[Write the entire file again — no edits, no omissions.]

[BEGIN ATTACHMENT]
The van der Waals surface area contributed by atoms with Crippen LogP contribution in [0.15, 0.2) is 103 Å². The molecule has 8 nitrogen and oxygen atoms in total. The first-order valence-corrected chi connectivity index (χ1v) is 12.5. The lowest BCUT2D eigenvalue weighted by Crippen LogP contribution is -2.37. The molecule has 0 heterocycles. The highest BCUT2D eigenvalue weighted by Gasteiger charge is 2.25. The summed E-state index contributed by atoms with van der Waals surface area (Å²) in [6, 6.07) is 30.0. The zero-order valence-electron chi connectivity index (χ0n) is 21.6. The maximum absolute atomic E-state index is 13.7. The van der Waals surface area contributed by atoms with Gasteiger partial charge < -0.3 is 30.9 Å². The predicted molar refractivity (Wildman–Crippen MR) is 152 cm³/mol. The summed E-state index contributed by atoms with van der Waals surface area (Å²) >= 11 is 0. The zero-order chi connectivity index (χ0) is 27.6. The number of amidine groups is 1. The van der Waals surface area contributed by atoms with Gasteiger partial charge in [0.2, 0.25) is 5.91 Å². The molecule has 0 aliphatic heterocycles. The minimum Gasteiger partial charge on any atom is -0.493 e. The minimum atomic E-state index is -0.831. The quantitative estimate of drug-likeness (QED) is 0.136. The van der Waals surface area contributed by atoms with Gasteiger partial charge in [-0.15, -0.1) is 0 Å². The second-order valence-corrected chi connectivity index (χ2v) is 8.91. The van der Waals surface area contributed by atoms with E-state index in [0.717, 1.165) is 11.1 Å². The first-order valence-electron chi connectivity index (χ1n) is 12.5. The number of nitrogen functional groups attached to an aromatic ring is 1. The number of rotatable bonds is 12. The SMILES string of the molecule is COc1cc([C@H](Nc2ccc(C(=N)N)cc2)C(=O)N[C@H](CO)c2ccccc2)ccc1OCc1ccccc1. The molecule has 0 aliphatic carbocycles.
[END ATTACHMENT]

The van der Waals surface area contributed by atoms with Crippen LogP contribution in [0.15, 0.2) is 103 Å². The molecule has 8 nitrogen and oxygen atoms in total. The first-order valence-corrected chi connectivity index (χ1v) is 12.5. The lowest BCUT2D eigenvalue weighted by Crippen LogP contribution is -2.37. The molecule has 0 heterocycles. The highest BCUT2D eigenvalue weighted by Gasteiger charge is 2.25. The summed E-state index contributed by atoms with van der Waals surface area (Å²) in [6, 6.07) is 30.0. The zero-order valence-electron chi connectivity index (χ0n) is 21.6. The maximum absolute atomic E-state index is 13.7. The van der Waals surface area contributed by atoms with Gasteiger partial charge < -0.3 is 30.9 Å². The predicted molar refractivity (Wildman–Crippen MR) is 152 cm³/mol. The summed E-state index contributed by atoms with van der Waals surface area (Å²) >= 11 is 0. The zero-order chi connectivity index (χ0) is 27.6. The number of amidine groups is 1. The van der Waals surface area contributed by atoms with Gasteiger partial charge in [0.2, 0.25) is 5.91 Å². The molecule has 0 aliphatic heterocycles. The minimum Gasteiger partial charge on any atom is -0.493 e. The minimum atomic E-state index is -0.831. The quantitative estimate of drug-likeness (QED) is 0.136. The van der Waals surface area contributed by atoms with Gasteiger partial charge in [-0.15, -0.1) is 0 Å². The second-order valence-corrected chi connectivity index (χ2v) is 8.91. The van der Waals surface area contributed by atoms with E-state index in [0.717, 1.165) is 11.1 Å². The first-order valence-electron chi connectivity index (χ1n) is 12.5. The number of nitrogen functional groups attached to an aromatic ring is 1. The number of rotatable bonds is 12. The SMILES string of the molecule is COc1cc([C@H](Nc2ccc(C(=N)N)cc2)C(=O)N[C@H](CO)c2ccccc2)ccc1OCc1ccccc1. The molecule has 0 aliphatic carbocycles.